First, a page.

A video posted to Facebook yesterday shows a Pittsburgh police officer landing about a dozen punches to a man already on the ground Tuesday night outside of the Penguins arena. In the video, you can hear officers yelling, although it’s hard to tell who is yelling at each moment. You can hear, “Shut up, you fucker,” “Get your fucking Taser, Bobby,” and “stop resisting” all yelled as punch after punch lands on Daniel T. Adelman of Ravenna, Ohio.
She was reclaiming her life. That’s what the parents of Meredith Lane—one of eight people gunned down by Lane’s ex-husband at an NFL watch party she hosted last weekend—have told local reporters back in Texas in the days following the mass shooting. The gathering was to watch the Atlanta Falcons game, followed by the Dallas Cowboys.
Nine people are dead, including the suspected gunman, and a 10th is hospitalized after a gunman opened fire at an NFL watch party over the weekend in Plano, Texas, according to local police. The suspect, who was killed by the responding officer, hasn’t been identified by authorities, but the mother of one victim told a Dallas TV station that the shooter was her daughter’s ex- husband. Plano police chief Greg Rushin said the gunman shot nine people; seven died at the scene, Rushin said.
Muck Rack makes it simple to find people, tweets, or articles that mention any name, keyword, company, hashtag etc. We've compiled this guide to help you make the most of your search.
Selecting a term
Start searching tweets, articles from media outlets, articles mentioned in tweets, journalists'
names, titles and bios with some suggested searches:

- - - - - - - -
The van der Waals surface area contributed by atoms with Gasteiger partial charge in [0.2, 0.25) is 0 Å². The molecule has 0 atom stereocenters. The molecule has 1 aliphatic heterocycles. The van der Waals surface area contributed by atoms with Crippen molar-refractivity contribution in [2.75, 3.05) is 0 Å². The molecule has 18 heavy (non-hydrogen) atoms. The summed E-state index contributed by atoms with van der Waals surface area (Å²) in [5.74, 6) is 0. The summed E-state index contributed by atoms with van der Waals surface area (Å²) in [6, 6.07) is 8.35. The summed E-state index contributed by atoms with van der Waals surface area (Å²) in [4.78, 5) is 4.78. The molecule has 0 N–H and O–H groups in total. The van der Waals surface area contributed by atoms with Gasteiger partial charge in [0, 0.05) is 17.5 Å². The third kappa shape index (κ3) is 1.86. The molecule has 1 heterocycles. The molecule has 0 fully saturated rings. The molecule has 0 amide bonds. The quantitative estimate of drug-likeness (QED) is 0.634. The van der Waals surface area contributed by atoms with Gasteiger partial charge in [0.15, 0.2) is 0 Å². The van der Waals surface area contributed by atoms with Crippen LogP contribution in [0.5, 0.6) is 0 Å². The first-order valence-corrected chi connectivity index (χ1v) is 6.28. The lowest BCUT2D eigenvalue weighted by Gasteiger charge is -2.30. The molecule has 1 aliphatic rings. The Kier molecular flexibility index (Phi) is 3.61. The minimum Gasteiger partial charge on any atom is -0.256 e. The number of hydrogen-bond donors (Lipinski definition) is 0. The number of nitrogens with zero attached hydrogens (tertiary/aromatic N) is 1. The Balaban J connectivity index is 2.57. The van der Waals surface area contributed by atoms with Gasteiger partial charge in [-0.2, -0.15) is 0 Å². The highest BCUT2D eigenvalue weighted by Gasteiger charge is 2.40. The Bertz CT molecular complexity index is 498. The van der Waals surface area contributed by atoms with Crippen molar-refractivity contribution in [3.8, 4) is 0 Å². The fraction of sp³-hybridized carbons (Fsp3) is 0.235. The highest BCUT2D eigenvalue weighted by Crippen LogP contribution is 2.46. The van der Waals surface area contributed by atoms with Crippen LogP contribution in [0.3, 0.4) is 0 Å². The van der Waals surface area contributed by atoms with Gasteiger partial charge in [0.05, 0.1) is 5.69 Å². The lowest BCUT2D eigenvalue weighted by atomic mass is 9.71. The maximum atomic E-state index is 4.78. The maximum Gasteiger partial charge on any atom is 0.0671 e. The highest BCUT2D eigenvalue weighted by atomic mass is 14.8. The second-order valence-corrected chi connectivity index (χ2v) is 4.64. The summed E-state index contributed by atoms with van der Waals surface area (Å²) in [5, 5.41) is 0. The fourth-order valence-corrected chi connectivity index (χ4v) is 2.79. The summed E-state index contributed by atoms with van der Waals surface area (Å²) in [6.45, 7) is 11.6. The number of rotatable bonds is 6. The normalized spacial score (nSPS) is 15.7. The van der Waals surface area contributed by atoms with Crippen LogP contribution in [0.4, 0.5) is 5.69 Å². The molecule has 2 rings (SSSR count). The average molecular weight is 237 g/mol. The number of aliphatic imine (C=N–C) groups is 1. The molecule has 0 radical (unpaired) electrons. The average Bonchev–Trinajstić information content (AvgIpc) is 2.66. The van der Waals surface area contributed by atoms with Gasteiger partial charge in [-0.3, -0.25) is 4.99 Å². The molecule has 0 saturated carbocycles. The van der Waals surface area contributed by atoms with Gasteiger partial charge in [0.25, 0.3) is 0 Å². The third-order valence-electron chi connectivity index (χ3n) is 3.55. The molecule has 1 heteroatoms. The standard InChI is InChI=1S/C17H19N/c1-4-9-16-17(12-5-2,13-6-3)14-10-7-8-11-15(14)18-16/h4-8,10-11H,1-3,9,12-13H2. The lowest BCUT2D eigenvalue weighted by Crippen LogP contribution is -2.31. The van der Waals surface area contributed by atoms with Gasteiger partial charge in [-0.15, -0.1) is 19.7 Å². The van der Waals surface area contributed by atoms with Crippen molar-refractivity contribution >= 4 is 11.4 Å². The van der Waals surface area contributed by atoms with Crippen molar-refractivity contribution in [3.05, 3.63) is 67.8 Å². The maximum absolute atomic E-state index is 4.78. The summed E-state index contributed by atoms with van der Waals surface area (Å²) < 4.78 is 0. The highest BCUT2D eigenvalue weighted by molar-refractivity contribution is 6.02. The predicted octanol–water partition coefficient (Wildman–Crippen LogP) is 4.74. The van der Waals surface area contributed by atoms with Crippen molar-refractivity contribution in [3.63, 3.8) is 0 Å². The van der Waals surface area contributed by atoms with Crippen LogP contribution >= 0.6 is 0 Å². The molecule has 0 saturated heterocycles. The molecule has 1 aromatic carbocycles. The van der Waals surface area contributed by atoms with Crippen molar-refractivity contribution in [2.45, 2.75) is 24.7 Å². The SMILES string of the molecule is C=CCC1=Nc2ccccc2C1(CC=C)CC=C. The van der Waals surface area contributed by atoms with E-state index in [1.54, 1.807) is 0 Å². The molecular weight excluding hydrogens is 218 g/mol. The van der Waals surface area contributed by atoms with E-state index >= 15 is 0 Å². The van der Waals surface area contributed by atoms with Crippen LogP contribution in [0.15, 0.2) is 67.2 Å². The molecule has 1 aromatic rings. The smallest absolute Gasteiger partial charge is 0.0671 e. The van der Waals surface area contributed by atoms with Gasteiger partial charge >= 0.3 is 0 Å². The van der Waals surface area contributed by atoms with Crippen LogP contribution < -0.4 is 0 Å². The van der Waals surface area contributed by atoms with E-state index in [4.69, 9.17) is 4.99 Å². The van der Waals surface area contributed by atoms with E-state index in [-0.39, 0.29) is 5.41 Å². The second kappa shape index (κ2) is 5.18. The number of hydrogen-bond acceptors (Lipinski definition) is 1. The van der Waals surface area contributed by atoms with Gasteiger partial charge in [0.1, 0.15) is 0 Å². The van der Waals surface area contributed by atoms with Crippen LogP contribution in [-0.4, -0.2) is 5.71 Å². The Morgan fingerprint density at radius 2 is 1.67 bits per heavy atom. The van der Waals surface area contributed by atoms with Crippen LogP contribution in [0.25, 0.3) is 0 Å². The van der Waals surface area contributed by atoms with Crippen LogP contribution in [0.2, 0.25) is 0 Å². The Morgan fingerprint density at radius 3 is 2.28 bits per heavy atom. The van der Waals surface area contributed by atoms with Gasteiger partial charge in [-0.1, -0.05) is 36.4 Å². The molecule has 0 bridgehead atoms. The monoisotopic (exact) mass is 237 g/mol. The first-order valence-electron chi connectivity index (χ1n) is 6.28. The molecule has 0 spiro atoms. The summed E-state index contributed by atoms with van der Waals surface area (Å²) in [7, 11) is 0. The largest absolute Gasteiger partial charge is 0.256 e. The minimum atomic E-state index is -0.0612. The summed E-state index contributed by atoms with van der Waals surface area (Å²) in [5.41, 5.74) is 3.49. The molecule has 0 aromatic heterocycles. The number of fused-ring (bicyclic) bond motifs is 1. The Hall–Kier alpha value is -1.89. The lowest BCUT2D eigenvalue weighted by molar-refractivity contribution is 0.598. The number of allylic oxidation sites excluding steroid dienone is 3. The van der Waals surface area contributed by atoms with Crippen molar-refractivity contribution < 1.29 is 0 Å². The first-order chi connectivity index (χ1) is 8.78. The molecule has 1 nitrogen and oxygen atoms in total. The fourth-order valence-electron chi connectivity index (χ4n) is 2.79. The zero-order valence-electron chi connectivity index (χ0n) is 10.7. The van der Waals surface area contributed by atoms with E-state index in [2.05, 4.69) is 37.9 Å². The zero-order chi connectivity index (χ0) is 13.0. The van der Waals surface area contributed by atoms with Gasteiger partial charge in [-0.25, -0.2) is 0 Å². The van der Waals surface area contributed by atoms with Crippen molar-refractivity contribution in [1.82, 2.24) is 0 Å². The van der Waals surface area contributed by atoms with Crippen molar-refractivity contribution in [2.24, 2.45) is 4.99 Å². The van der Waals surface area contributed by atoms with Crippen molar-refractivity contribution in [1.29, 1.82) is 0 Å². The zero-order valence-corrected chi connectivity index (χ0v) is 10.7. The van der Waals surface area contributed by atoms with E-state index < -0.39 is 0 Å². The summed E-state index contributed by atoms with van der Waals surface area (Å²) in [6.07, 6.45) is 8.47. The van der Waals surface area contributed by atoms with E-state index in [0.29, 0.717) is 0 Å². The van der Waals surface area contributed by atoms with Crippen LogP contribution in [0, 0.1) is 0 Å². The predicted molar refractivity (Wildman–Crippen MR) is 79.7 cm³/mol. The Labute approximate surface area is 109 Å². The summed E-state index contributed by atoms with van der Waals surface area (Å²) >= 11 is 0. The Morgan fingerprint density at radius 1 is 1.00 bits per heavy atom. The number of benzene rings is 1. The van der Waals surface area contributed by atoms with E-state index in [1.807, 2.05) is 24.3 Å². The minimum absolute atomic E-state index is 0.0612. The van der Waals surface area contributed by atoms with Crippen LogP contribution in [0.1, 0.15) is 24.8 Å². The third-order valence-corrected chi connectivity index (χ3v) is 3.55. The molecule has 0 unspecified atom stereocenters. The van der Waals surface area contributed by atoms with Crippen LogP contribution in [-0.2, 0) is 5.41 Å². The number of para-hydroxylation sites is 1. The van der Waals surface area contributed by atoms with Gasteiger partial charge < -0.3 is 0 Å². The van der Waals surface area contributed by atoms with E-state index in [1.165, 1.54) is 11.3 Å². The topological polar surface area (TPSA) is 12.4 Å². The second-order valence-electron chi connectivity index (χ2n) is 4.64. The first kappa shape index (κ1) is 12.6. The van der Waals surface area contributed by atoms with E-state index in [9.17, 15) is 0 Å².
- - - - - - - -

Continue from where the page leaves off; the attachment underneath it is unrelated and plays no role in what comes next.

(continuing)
Companies or Topics (e.g. iPhone, Microsoft)
Phrases (e.g. "cloud computing") — use quotes to keep the terms together
Twitter handles (e.g. @username) — returns those who have mentioned or replied to
Names (e.g. "David Pogue")
Hashtags (e.g. #sxsw, #london2012)
Bio details (e.g. vegan, Olympics, father)
Muck Rack's Advanced Search allows for many boolean operators.
Find results that mention multiple specified terms, use AND or
+. For example, ensure each result contains both Elon Musk and Mark Zuckerberg by
searching Obama AND Romney or Obama + Romney.
Use the operators OR or , to broaden your search when you'd like either of
multiple terms to appear in results. (This is the default behavior of our search when no operators
are used.) For example, search for democrat OR republican to find results that refer to
Democrats and/or Republicans.
Use NOT or - to subtract results from your search. For
example, searching Disney will yield results about the Walt Disney Company as well as Walt Disney
World Resort. To exclude mentions of Disney World, search for Disney -World or Disney
When using one of these operators with a phrase, enclose it in quotation marks. For example, you can
find results about smartphones excluding Apple's iPhone 4S by searching smartphone -"iPhone
Exact case matching or punctuation
If you're searching for a brand name or keyword that relies on specific punctuation marks or capitalization, you can
find results that match your exact query by adding matchcase: before the keyword you're searching for, like matchcase:E*TRADE .
Use parentheses to separate multiple
boolean phrases. For example, to find journalists talking about having fun in Disney World or
Disneyland, search for ("disney world" OR disneyland) AND fun.
An asterisk can be used to search for any variation of a root word truncated by the asterisk. For example, searching for admin* will return results for administrator, administration, administer, administered, etc.
A near operator is an AND operator where you can control the distance between the words. You can vary the distance the near operation uses by adding a forward slash and number (between 0-99) such as strawberries NEAR/10 "whipped cream", which means the strawberries must exist within 10 words of "whipped cream".